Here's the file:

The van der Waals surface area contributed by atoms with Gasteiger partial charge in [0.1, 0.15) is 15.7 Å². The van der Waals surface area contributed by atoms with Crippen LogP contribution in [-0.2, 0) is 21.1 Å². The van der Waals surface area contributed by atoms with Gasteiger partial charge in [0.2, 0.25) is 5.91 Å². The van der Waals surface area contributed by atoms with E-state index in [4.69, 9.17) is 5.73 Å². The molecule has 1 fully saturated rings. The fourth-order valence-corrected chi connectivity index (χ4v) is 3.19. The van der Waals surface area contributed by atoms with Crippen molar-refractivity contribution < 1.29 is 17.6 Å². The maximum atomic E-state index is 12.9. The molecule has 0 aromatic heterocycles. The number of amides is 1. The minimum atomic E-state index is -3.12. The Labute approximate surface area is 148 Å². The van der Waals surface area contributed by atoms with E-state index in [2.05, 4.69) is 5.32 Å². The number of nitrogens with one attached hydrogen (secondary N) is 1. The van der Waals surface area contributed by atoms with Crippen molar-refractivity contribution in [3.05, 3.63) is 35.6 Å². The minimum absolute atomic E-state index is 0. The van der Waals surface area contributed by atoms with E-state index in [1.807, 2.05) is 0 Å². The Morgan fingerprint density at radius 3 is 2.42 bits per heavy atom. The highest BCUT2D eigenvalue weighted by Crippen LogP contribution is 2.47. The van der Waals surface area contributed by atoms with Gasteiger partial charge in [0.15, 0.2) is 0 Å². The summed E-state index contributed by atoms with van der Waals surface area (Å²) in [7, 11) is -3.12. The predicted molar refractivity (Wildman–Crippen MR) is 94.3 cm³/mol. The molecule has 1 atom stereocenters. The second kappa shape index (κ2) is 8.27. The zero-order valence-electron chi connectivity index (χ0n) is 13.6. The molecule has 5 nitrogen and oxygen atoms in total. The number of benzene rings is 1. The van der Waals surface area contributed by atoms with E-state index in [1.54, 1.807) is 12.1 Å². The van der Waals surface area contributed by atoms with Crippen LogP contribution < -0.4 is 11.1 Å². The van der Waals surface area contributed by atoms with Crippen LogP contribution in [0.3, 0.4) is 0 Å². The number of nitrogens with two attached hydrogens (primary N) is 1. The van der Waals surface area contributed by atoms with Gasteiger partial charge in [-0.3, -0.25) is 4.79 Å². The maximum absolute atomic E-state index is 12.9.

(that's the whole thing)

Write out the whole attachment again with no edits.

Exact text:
The van der Waals surface area contributed by atoms with Gasteiger partial charge in [0.1, 0.15) is 15.7 Å². The van der Waals surface area contributed by atoms with Crippen LogP contribution in [-0.2, 0) is 21.1 Å². The van der Waals surface area contributed by atoms with Gasteiger partial charge in [0.2, 0.25) is 5.91 Å². The van der Waals surface area contributed by atoms with E-state index in [4.69, 9.17) is 5.73 Å². The molecule has 1 fully saturated rings. The fourth-order valence-corrected chi connectivity index (χ4v) is 3.19. The van der Waals surface area contributed by atoms with Crippen molar-refractivity contribution < 1.29 is 17.6 Å². The maximum atomic E-state index is 12.9. The molecule has 0 aromatic heterocycles. The number of amides is 1. The minimum atomic E-state index is -3.12. The Labute approximate surface area is 148 Å². The van der Waals surface area contributed by atoms with E-state index in [2.05, 4.69) is 5.32 Å². The number of nitrogens with one attached hydrogen (secondary N) is 1. The van der Waals surface area contributed by atoms with Crippen molar-refractivity contribution in [3.05, 3.63) is 35.6 Å². The minimum absolute atomic E-state index is 0. The van der Waals surface area contributed by atoms with E-state index in [1.807, 2.05) is 0 Å². The Morgan fingerprint density at radius 3 is 2.42 bits per heavy atom. The highest BCUT2D eigenvalue weighted by Crippen LogP contribution is 2.47. The van der Waals surface area contributed by atoms with Gasteiger partial charge in [0.15, 0.2) is 0 Å². The summed E-state index contributed by atoms with van der Waals surface area (Å²) in [7, 11) is -3.12. The predicted molar refractivity (Wildman–Crippen MR) is 94.3 cm³/mol. The molecule has 1 atom stereocenters. The second kappa shape index (κ2) is 8.27. The zero-order valence-electron chi connectivity index (χ0n) is 13.6. The molecule has 5 nitrogen and oxygen atoms in total. The number of benzene rings is 1. The van der Waals surface area contributed by atoms with E-state index in [1.54, 1.807) is 12.1 Å². The van der Waals surface area contributed by atoms with Crippen LogP contribution < -0.4 is 11.1 Å². The van der Waals surface area contributed by atoms with Crippen LogP contribution in [0.3, 0.4) is 0 Å². The number of nitrogens with two attached hydrogens (primary N) is 1. The van der Waals surface area contributed by atoms with Gasteiger partial charge in [-0.3, -0.25) is 4.79 Å². The maximum absolute atomic E-state index is 12.9.